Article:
going up in flames and, and the only thing that we're allowed to do is to be anxious and preoccupied and caught up in it and, and or feeling guilty that we're not doing enough and, you know, and just in this world, a swirl of of thoughts and ideas. And that you know, to stop, to quiet the mind to pause, and to notice the details of our life that we can appreciate the particular things that go on and what's here for us right in front of us in here and present, to take the time to go shopping, to, to notice the checkout clerk, and to notice and appreciate the person and take time just to notice and see, can you you're not gonna let the person know you're doing this, but can you take in the person, so they are not just a, you know, take them for granted. So it might as well be a robot, but really to take in the, this is a human being with a background history and challenges and joys and, and really kind of take in and try to get a fuller sense of the person so that there can be some appreciation not after all the person is doing a service for you. So a crowded mind has very little room for joy, a mind that is not crowded with thoughts and ideas, has a lot of room for a lot of things. And, and delight, appreciation, gratitude and joy is what I want to emphasize today. And for this week. There could also be the protests that it's selfish, and self centered to be involved in joy and, and there's so much suffering in the world. And so, you know, we should be cut serious and maybe suffer ourselves because of it. And, and not really allow ourselves to feel joy. on the path to the liberation from Joy's beautiful path. It is a path that allows us to really feel and experience suffering much more strongly, more openly, strongly, members not to read word read more clearly. And we as the practice deepens, most people who do this meditation practice, become much more sensitized, aware and open to experience the suffering around them, and also to experience our own suffering and deeper way and fuller way. So what I'd like to propose is that the ability to be open to joy open to delight is exactly the same ability to be open to suffering in a useful way. It's kind of like it's the same door in our heart. And whether we want to be make sure that door can swing open, and the hinges are well lubricated. And it's easy to open. And, and, and so if you learn to do that for joy, then the doors also learning to do it for suffering. If we're learning to do for suffering, then appreciate how that open doors opening. There's non resistance, non clinging, non resentment non pushing away, it's just openness to it. And then as we go through our lives, without the mind being crowded, that open door policy that we have in our hearts, when you see a beautiful bowl, that was a gift on your counter kitchen counter, then there's joy and delight and happiness in that. And when you see when you encounter someone who's suffering, then there's compassion for that. When you're walking down the street, and you see, you know, someone that you'd maybe you don't know, but you know, the person greets you. And so you offer your your open door offers a greeting back and goodwill and friendliness. And so this ability to have the doors open, this is what allows for these things to go on. So rather than focusing on needing to be delightful and appreciate appreciating and grateful or needing to be compassionate, the mindfulness practice, has no need of what we're supposed to be, has no requirement you're supposed to be loving or compassionate. What mindfulness is about out is noticing where we're stuck where the door doesn't open, and helping us to relax and open to release. So the doors of the heart can swing open easily and anytime. And then we can talk more seriously about and if that's the right word more seriously, about joy about rejoicing.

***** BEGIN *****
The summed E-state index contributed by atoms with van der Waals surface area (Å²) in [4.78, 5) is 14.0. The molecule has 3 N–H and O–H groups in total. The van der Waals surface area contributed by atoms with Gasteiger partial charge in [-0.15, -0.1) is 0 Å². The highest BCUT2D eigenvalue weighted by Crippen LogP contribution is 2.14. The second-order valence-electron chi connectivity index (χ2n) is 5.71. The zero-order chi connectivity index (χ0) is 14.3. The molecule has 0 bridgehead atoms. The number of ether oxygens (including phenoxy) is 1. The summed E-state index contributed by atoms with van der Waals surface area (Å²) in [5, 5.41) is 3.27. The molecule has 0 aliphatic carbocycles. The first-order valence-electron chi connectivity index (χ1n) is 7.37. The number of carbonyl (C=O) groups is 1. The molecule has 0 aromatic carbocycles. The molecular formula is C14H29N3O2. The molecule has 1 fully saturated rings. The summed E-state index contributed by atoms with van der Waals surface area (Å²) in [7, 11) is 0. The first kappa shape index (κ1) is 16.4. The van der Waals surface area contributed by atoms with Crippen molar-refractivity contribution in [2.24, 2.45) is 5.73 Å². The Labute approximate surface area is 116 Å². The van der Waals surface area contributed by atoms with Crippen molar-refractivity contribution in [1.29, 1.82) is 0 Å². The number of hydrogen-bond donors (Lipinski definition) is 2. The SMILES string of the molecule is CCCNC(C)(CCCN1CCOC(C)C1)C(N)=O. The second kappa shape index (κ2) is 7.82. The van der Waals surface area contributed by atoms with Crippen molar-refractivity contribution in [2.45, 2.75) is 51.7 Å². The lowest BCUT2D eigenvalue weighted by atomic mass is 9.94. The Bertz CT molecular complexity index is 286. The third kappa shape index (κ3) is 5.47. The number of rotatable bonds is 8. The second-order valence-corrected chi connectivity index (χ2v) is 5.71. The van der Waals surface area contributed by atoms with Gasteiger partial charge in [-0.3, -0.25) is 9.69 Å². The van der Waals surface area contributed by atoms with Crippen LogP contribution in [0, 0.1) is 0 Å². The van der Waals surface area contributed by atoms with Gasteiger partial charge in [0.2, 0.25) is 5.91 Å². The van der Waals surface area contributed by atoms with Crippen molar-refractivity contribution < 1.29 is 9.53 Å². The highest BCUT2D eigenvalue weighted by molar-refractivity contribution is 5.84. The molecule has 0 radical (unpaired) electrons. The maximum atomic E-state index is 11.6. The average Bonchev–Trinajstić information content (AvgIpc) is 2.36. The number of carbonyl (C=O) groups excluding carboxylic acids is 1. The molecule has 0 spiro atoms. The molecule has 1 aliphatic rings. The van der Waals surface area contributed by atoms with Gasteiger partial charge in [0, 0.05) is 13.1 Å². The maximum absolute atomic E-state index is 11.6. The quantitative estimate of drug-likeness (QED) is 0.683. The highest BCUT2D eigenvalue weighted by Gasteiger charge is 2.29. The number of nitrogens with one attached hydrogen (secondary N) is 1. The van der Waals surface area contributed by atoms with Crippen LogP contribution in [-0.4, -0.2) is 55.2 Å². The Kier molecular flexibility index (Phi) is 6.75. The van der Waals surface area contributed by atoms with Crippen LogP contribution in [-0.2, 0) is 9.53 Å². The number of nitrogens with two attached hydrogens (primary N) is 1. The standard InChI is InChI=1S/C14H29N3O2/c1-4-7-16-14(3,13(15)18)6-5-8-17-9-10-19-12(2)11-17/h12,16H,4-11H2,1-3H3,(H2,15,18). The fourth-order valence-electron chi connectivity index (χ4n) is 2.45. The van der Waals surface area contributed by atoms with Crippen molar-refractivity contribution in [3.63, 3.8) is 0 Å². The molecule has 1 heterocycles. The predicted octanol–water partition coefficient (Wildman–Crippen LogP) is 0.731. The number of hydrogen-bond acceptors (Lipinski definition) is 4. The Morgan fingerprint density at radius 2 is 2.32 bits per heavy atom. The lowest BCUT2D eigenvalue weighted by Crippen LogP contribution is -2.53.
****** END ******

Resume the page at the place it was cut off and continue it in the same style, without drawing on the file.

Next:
So this idea of sympathetic joy or rejoicing in the fortune well being success of others, and for oneself as well. Is can't be selfish because selfishness is a is a symptom of a closed door. Pre self preoccupation is a crowded mind which is conceded. And that mudita is actually seen as an antidote to conceit. It's an antidote to selfishness. It's an antidote to self preoccupation. Because it's with the ability to open up the door, and appreciate and delight in other people's success is not an easy thing to do. It's often been said that this third brahma vihara, sympathetic joy is the hardest one for people to experience or to have. Seems like maybe there's easy to feel resentful other people's success or be jealous of their success envious of them, or to feel somehow that their success is says something about ourselves. If they're being successful, well, I'm not and therefore I must be lousy. And so it becomes a self concern again, back to concede back to self preoccupation back to that crowded whirlpool of thoughts Oh, poor me, and I'm not really up to it, they're doing really well. And I'm not I've been left behind. And, and so, you know, it's so easy to get caught up in self concern around all this, and, or ideas that they don't deserve it. I remember when I was in Burma meditating, when there was a group of one of Americans meditating there. And there was a didn't talk hardly at all. But there was one man that we showed up the same day. And we had a few little bit of conversations occasionally, very occasionally. And remember, as many months into it, there was a woman who had some really deep kind of realization experience. And, you know, something that people go meditate to experience and to have happen. And something to celebrate. And when this person I knew, heard that this woman had this experience, he got upset. And he said, No, I can't be I knew her back in the United States, and no way that she could have done that. He was just all kind of upset and angry and resisting the very idea of, rather than celebrating her good fortune, appreciating it rejoicing, wow, it is so great. She came here for this and, and she got what she wanted. So this thing about the doors of the heart, being able to open is very important principle. Because I think of many spiritual traditions, not just Buddhism, he points out that to it's easy to pursue happiness, the wrong way, to actively credit, manufacture happiness, or be happy, doesn't really work very well or to put together the pieces in our life that will make us happy, the right relationship, the right job, the right home, the right thing, the right anything, this, then I'll be happy. And and sometimes people confuse pleasure with happiness. And pleasure itself is often many spiritual tradition, not just Buddhism, as I just said, also, that pleasure is often considered to have a dual edge, certainly pleasure is pleasurable. But it often can come to get come along with disappointment, that discomfort, suffering, because pleasure is often a temporary, and it you know, unless the object is bringing pleasure continues, we'll we'll lose the pleasure. And then we don't have that piece of caffeine, that piece of delight, or that piece of energy that we were holding on to or expecting or kind of, depending on. Also too much focus on pleasure is an alienation for something deep in ourselves. So deeper sense of well being something that's more enduring. And this is what spirituality is often looking for, is a more enduring, deeper feeling of well being of happiness and joy. That doesn't so much depend on what's going on in the world around us. The conditions of life don't have to be just right so we can be happy. But we have this wellspring of happiness that can be there even if the conditions of life around us are not going so well.